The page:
Bloggers Mean Business
Chapter 3 discusses a new environment where there is a back and forth between the individual and big corporations. As mentioned already in this week’s blog postings, there are often smaller groups of people who work on creative projects that benefit the whole in the creative industries. Annie talked about individuals who brand themselves within a company, and I would like to take this idea and explore it in the realm of bloggers, in particular fashion bloggers and their relationship to the fashion industry.
Over the past few years, fashion bloggers have become a standard in the industry. But most of the time, they aren’t working for any particular designer or company, they are in the business of branding themselves. An article from AdWeek, “Bloggers Mean Business,” explores this unique relationship. Fashion bloggers have the ability to use their strong base of followers to market other fashion brands through a variety of partnerships, for instance people have acted as guest bloggers, models, designers, and endorsers for fashion brands. The article gives us the example of What I Wore, a fashion blog by Jessica Quirk, who also happens to be a Bloomington local! Quirk has blogged as a “brand ambassador” for TIMEX and has also written pieces for Anne Taylor LOFT as well as publicized various brands on her own website by posting photos of herself in various fashions. “These brands could hire a celebrity spokesperson. Instead they’ve hired a celebrity spokesperson who has her own distribution channel,” notes the article.
Another example comes to us from the handbag and accessory brand, Coach, which noted in 2009 that “bloggers, not magazine editors, were driving social conversations online.” They decided to hire four bloggers to custom design Coach handbags and have them promote the products on their personal blogs and other social media sites (such as Facebook and Twitter). The result – the bags quickly sold out. There are several other examples given in the AdWeek article, which I encourage you to read.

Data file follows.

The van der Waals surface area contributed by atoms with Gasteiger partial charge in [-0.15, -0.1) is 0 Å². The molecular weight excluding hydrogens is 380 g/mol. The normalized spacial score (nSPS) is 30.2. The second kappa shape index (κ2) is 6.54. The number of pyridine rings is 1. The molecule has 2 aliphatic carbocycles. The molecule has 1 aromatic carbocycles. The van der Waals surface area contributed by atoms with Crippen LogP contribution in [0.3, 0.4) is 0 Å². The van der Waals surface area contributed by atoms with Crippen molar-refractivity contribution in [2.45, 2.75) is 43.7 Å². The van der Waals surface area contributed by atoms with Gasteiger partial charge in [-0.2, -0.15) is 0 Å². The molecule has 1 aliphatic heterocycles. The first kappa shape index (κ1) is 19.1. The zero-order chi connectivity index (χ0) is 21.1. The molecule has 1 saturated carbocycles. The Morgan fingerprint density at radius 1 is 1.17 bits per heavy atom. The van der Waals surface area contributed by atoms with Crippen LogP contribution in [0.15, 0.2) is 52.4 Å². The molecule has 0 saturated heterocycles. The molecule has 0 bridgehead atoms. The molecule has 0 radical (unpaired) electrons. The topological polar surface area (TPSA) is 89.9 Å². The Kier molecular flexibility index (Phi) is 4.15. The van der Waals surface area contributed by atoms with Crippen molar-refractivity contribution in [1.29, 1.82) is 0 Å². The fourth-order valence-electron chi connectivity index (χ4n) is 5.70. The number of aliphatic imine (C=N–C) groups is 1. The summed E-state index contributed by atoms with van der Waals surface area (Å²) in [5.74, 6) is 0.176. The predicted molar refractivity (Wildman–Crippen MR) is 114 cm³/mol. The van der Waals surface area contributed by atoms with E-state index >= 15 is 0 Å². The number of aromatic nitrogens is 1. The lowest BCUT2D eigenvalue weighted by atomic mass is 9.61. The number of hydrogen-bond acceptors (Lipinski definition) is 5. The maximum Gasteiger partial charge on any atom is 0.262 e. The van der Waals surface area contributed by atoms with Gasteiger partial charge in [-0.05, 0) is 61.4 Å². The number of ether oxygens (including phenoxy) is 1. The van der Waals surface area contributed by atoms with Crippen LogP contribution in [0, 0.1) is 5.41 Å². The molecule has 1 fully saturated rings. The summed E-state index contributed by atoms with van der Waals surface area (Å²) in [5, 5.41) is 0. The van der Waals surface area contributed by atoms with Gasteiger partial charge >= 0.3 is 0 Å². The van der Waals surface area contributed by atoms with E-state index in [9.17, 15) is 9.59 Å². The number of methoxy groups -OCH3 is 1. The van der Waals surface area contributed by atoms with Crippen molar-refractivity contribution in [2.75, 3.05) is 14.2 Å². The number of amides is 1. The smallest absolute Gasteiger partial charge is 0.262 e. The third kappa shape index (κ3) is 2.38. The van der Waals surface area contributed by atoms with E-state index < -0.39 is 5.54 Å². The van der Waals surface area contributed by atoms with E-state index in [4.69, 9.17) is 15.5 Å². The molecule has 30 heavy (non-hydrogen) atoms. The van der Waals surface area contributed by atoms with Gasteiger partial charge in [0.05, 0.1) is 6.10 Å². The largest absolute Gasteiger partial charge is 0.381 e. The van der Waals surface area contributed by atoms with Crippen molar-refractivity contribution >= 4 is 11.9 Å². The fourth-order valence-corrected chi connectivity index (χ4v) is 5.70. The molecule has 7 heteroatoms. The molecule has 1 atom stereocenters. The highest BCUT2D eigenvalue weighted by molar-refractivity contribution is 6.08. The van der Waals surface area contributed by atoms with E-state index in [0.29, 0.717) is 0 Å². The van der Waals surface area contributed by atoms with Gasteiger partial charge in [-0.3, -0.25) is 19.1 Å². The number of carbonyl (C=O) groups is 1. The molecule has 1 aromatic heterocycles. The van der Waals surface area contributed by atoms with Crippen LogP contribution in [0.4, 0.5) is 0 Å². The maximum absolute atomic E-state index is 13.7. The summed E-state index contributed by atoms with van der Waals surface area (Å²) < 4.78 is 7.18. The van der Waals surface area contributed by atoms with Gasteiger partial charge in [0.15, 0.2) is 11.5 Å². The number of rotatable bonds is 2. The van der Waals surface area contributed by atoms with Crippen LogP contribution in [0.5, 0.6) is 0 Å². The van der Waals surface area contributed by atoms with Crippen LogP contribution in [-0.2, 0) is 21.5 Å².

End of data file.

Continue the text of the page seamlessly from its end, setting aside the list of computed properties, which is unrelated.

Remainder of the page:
Like celebrities, bloggers have started to charge large fees for appearances or agreements to promote fashion brands (sometimes ranging from $5,000 to $30,000 for collaborations). Things also become interesting when you discuss endorsement contracts, which aren’t as black and white as when working with the usual celebrity talent paired with cut and dry advertising. “Unlike a celebrity, bloggers offer a package—Facebook fans, blog visitors, Twitter followers—and need to engage free of wording restrictions and exclusivity clauses.”
The relationship between the blog world and the fashion world is an interesting one, and it seems that many designers and brands are taking note of the market effects bloggers have on the industry. Bloggers are essentially independent agents, but to be “in the business of blogging,” it has come to mean partnerships with any number of companies. This is a prime example of how media companies “now have to find ways to incorporate their audiences as colleagues in the creative process” (Deuze 95) in order to be successful. One final questions – in what other industries does this type of relationship between an organization and outside “brand ambassadors” exist?
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